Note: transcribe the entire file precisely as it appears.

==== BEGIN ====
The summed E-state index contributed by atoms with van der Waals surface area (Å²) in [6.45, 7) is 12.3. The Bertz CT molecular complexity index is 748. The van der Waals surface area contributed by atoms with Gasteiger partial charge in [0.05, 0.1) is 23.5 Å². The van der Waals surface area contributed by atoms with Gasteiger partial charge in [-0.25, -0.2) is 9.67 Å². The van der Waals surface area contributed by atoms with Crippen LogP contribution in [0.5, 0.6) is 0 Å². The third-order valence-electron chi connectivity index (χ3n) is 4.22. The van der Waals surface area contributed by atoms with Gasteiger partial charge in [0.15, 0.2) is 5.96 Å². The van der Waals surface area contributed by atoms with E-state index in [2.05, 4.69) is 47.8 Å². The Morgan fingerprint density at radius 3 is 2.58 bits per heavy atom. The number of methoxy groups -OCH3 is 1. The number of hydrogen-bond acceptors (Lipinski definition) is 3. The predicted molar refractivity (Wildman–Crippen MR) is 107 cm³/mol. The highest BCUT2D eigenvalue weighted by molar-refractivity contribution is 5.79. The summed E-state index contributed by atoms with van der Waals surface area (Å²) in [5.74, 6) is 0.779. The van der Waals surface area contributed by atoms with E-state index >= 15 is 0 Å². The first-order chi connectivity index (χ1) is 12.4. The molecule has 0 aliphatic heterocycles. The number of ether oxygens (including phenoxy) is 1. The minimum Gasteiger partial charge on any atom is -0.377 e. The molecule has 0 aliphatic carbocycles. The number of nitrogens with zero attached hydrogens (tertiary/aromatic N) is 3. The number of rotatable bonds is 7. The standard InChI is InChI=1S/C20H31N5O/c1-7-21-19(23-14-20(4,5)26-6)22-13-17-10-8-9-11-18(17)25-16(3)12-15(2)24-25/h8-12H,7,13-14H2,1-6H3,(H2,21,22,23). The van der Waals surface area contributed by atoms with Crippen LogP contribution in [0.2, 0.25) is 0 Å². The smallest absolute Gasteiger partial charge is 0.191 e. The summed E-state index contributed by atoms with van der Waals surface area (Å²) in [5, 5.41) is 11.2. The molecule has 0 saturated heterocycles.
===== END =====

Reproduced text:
The summed E-state index contributed by atoms with van der Waals surface area (Å²) in [6.45, 7) is 12.3. The Bertz CT molecular complexity index is 748. The van der Waals surface area contributed by atoms with Gasteiger partial charge in [0.05, 0.1) is 23.5 Å². The van der Waals surface area contributed by atoms with Gasteiger partial charge in [-0.25, -0.2) is 9.67 Å². The van der Waals surface area contributed by atoms with Crippen LogP contribution in [0.5, 0.6) is 0 Å². The third-order valence-electron chi connectivity index (χ3n) is 4.22. The van der Waals surface area contributed by atoms with Gasteiger partial charge in [0.15, 0.2) is 5.96 Å². The van der Waals surface area contributed by atoms with E-state index in [2.05, 4.69) is 47.8 Å². The Morgan fingerprint density at radius 3 is 2.58 bits per heavy atom. The number of methoxy groups -OCH3 is 1. The number of hydrogen-bond acceptors (Lipinski definition) is 3. The predicted molar refractivity (Wildman–Crippen MR) is 107 cm³/mol. The highest BCUT2D eigenvalue weighted by molar-refractivity contribution is 5.79. The summed E-state index contributed by atoms with van der Waals surface area (Å²) in [5.74, 6) is 0.779. The van der Waals surface area contributed by atoms with E-state index >= 15 is 0 Å². The first-order chi connectivity index (χ1) is 12.4. The molecule has 0 aliphatic heterocycles. The number of ether oxygens (including phenoxy) is 1. The minimum Gasteiger partial charge on any atom is -0.377 e. The molecule has 0 aliphatic carbocycles. The number of nitrogens with zero attached hydrogens (tertiary/aromatic N) is 3. The number of rotatable bonds is 7. The standard InChI is InChI=1S/C20H31N5O/c1-7-21-19(23-14-20(4,5)26-6)22-13-17-10-8-9-11-18(17)25-16(3)12-15(2)24-25/h8-12H,7,13-14H2,1-6H3,(H2,21,22,23). The van der Waals surface area contributed by atoms with Crippen LogP contribution in [0.2, 0.25) is 0 Å². The smallest absolute Gasteiger partial charge is 0.191 e. The summed E-state index contributed by atoms with van der Waals surface area (Å²) in [5, 5.41) is 11.2. The molecule has 0 saturated heterocycles.